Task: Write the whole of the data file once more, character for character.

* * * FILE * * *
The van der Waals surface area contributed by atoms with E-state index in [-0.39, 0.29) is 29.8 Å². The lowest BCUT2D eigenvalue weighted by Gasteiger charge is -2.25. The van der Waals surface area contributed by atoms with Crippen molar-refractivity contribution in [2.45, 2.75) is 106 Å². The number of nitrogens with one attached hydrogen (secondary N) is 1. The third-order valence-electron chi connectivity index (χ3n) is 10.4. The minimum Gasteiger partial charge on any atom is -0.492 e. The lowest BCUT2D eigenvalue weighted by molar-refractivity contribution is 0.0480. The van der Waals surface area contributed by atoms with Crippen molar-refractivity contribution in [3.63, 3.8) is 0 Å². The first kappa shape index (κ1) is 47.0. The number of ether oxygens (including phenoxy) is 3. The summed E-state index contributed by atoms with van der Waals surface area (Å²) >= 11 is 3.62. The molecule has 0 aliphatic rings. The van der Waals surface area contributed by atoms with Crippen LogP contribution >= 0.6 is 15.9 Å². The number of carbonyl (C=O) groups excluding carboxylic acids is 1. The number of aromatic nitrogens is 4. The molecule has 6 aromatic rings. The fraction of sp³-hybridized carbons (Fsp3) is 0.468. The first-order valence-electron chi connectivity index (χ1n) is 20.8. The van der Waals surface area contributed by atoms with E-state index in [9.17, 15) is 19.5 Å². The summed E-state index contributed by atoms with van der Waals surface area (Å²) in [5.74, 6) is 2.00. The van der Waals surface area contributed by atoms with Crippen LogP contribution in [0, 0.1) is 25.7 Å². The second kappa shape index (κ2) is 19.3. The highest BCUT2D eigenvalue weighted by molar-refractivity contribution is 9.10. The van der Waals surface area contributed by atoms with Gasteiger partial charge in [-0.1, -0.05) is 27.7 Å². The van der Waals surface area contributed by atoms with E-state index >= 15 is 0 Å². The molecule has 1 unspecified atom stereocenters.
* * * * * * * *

The van der Waals surface area contributed by atoms with E-state index in [-0.39, 0.29) is 29.8 Å². The lowest BCUT2D eigenvalue weighted by Gasteiger charge is -2.25. The van der Waals surface area contributed by atoms with Crippen molar-refractivity contribution in [2.45, 2.75) is 106 Å². The number of nitrogens with one attached hydrogen (secondary N) is 1. The third-order valence-electron chi connectivity index (χ3n) is 10.4. The minimum Gasteiger partial charge on any atom is -0.492 e. The lowest BCUT2D eigenvalue weighted by molar-refractivity contribution is 0.0480. The van der Waals surface area contributed by atoms with Crippen molar-refractivity contribution in [3.63, 3.8) is 0 Å². The first kappa shape index (κ1) is 47.0. The number of ether oxygens (including phenoxy) is 3. The summed E-state index contributed by atoms with van der Waals surface area (Å²) >= 11 is 3.62. The molecule has 0 aliphatic rings. The van der Waals surface area contributed by atoms with Crippen LogP contribution >= 0.6 is 15.9 Å². The number of carbonyl (C=O) groups excluding carboxylic acids is 1. The number of aromatic nitrogens is 4. The molecule has 6 aromatic rings. The fraction of sp³-hybridized carbons (Fsp3) is 0.468. The first-order valence-electron chi connectivity index (χ1n) is 20.8. The van der Waals surface area contributed by atoms with E-state index in [9.17, 15) is 19.5 Å². The summed E-state index contributed by atoms with van der Waals surface area (Å²) in [5.74, 6) is 2.00. The van der Waals surface area contributed by atoms with Crippen LogP contribution in [0, 0.1) is 25.7 Å². The second kappa shape index (κ2) is 19.3. The highest BCUT2D eigenvalue weighted by molar-refractivity contribution is 9.10. The van der Waals surface area contributed by atoms with Gasteiger partial charge in [-0.1, -0.05) is 27.7 Å². The van der Waals surface area contributed by atoms with E-state index >= 15 is 0 Å². The molecule has 1 unspecified atom stereocenters.